Just as the Obama administration transformed U.S. foreign policy in the middle east from troops on the ground and manned airstrikes, to drone diplomacy. Trump is using similar optical illusions to mislead the public.
It's disingenuous at the least and a cynical public deception at its worst.
On December 19th, Trump announced he was withdrawing America's 2000 troops stationed in Syria. What the public wasn't informed of is there are 5500 contractors assigned on Syrian soil. No media outlet, except Fox, even acknowledged contractor forces. And Fox opined that American military forces should be replaced with more contractors, thereby making U.S. presence in Syria all mercenary. They're still forces serving U.S. interests, they're just not wearing U.S. military attire.
Another cynical deception by a U.S. President.
A blurb from a December 2017 article at The Week lays out the issue:"
"At the time of Jarrard's comments, Pahon told The Washington Post that it is "widely acknowledged" that there are more Americans in the battle than official numbers acknowledge. He attributed the disparity to the fact that force management level reports "don't include temporary forces," but that's clearly not the only factor in play. The reports also fail to include military contractors, who outnumber reported military personnel by at least two to one in the Middle East. (That ratio may be too low, Foreign Policy notes, because it does "not include contractors supporting CIA or other intelligence community activities.")
So per the latest official numbers, there are about 26,200 U.S. boots on the ground in our three largest theaters of war: 2,000 in Syria, 8,900 in Iraq, and 15,300 in Afghanistan. For all three nations, these figures are significantly higher than the Defense Department previously admitted. On revealing the larger counts in November and December, the DoD took pains to explain it was not announcing a surge, merely being a little more honest with the public.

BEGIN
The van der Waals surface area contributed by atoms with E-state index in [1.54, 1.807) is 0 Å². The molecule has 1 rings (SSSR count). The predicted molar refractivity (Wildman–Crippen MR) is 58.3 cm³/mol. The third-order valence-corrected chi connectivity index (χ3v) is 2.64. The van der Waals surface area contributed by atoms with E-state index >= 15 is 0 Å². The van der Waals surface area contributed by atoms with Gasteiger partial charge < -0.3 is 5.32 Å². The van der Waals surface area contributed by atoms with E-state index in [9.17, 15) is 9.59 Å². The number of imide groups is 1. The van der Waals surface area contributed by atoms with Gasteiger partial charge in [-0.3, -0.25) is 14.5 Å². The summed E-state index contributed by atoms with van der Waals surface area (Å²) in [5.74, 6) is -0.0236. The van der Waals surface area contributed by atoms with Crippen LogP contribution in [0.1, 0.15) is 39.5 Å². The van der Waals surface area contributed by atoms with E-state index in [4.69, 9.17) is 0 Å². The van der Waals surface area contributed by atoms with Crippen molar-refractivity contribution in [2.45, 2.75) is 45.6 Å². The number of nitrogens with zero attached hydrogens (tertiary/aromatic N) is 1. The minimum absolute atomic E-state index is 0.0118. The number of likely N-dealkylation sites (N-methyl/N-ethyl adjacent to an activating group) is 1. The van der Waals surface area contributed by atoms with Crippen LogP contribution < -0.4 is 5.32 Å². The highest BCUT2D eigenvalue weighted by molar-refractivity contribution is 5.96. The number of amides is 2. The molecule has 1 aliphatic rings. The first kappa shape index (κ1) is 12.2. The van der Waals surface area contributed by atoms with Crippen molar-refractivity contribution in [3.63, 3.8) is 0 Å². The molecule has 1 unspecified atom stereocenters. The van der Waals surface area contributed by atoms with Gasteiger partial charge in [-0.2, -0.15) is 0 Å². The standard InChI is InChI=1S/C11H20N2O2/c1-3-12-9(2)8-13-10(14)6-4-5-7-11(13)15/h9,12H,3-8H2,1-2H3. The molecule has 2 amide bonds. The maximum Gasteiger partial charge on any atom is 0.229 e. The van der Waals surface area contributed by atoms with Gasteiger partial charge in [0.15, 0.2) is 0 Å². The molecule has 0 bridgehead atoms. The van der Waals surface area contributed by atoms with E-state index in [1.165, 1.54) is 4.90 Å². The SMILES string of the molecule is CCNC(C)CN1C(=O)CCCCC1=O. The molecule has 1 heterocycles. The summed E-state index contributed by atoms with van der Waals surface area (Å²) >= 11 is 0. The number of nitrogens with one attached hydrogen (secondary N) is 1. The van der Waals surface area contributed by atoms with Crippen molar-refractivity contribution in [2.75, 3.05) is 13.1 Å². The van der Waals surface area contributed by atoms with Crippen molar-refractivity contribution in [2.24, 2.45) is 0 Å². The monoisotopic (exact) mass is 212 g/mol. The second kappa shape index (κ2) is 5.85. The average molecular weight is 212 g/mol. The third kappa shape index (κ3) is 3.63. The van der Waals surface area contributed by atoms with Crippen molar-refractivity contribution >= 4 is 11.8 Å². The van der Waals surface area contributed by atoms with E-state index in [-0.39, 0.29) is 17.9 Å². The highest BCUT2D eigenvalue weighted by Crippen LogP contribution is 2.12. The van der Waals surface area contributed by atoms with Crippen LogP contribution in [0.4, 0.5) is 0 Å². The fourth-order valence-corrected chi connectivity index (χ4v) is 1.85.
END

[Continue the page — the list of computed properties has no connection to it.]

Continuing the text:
Per more comprehensive assessments, the total is more like 64,700. That's 4,000 in Syria (using Maj. Gen. Jarrard's number), 17,000 in Iraq (about 8,000 contractors plus the 8,900 soldiers), and 43,800 in Afghanistan (about 28,500 contractors plus the 15,300 troops) — all told, more than double the official number, and perhaps still too low thanks to those intelligence contractors and temporary deployments.
At the very least, the 64,700 figure neglects to encompass the war on terror's entire multitude of unaccountable and little-noticed missions involving an unknown number of forces in an unknown number of countries for an unknown period of time pursuing unknown objectives.
In the run-up to the 2003 invasion of Iraq, then-Secretary of Defense Donald Rumsfeld uttered a tongue twister. "There are known knowns," he said. "There are things we know that we know. There are known unknowns. That is to say, there are things that we now know we don't know. But there are also unknown unknowns. There are things we do not know we don't know." ...
Read full article at The Week